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"But they're family"

by Matty Long 3 months ago in humanity

Some thoughts on the bond of blood and its effects on modern society and recent events

Throughout history and culture, people have found ways to forgive things that they wouldn't usually forgive because the offender was family. This stretches from little mistakes to horrendous crimes. And, of course, the opposite has always taken place too. Parents throughout history have disowned children and vice versa. But this isn't easy, and I think it's fair to say that there is a pressure in society, both internally and externally, to find understanding when the conflict took place with a close relation. Now, I think an exception that proves the rule more often than not is divorcees. Many people who divorce do not want anything to do with their ex and feel no pressure to. In fact, the opposite is prevalent in many cases. But what is common is for people to make amends when children are involved. And that illustrates the difference. It doesn't need to be stated that most people care very deeply for their relationships with their children, because their children are their blood. That's why, say, a childless couple who bitterly divorce may often have no desire to make amends because their is nothing to lose. This societal and personal pressure is something you feel to those whom you are blood-related. Fiction has often shown this, too. Look at the plot of 'The Godfather' (SPOILER ALERT), where Michael Corleone changes from the nice guy to the ruthless mobster all because of his family and his father.

And these pressures can affect the decisions of evil, unsympathetic people, something that's illustrated again in fiction very well in Game of Thrones (INCREDIBLY MINOR SPOILER ALERT) when Tywin Lannister explains to his dwarf son Tyrion that the only reason he didn't drown him at birth was because he was his son, and nothing is more important to Tywin than family. It brilliantly demonstrates the power of this abstract idea of the importance of family, as Tywin literally hates Tyrion as a person and spends his whole life wanting him dead (SIGNIFICANTLY BIGGER SPOILER ALERT), ultimately leading to his own downfall when his son finally finds it in him to kill his own father.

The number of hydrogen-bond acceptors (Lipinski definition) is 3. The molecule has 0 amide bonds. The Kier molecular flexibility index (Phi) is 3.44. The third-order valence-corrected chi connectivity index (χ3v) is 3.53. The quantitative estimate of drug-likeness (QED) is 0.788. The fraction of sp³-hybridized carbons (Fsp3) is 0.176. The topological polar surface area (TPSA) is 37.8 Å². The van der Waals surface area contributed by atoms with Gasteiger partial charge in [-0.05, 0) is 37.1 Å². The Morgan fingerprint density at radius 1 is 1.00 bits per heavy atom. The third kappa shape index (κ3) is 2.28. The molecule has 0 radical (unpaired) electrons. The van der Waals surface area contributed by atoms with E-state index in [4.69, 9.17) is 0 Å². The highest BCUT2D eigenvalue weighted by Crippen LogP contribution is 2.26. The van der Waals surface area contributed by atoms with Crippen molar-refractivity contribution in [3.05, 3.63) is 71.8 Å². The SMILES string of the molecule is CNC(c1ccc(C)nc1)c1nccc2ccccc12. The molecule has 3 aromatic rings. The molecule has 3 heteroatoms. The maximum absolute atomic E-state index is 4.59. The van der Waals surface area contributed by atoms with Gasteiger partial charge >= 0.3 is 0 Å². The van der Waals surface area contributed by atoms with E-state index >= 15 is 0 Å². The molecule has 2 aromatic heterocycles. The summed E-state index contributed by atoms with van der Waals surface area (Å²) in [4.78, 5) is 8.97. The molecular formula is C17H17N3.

Now, extremes aside, these pressures are surely a good thing? Forgiveness is always important and why would you not want to make amends with your father/mother/sibling? Surely life would be better off if you got along. But an opinion I've held for years now (despite coming from a loving family and never having problems with anyone in my family - something I'd like to make very clear) is that these in-built pressures have often caused more pain to people than solace. The darkest area of this line of inquiry is of course abuse. Events of the last ten years, with the horrific child abuse that came to light with Operation Yewtree, and more recently the Weinstein effect/me too, augmented my opinion on this. Now, of course, many of these cases did not involve family, but it goes to show how much can be overlooked and covered up with the right authority. And it only makes you think of the horrors that go on every day that are never revealed becuase the offenders are relations. That incredible tight bond of blood relations often becomes the biggest obstacle to truth and justice.

Thankfully, however, perhaps fueled by horrors such as these, there appears to be a movement in society towards the opposite. I've seen it start to appear on social media, in the form of memes and viral statuses etc., whereby people actively encourage others that they should feel no shame in their hatred for crimes committed by family members/decisions to cut ties. Ronan Farrow, the force behind the uncovering of the Weinstein effect, has cut ties with his father Woody Allen for such reasons. I'm not suggesting that these decisons are always based on such horrific cases as discussed, but there is a spectrum and I'd like to think that, on the whole, a movement away from these pressures has done more good than harm.

But that's where I come to my next point about this idea. I'm sometimes accused of being a contrarian for going back on an opinion as soon as it becomes prevalent. But hear me out. We mustn't forget, as a result of moving away from these pressures, the importance of familial bonds. Ronan Farrow may be estranged from his father, but he credits the strong bonds with the women in his family as the driving force behind his work and his understanding of diplomacy.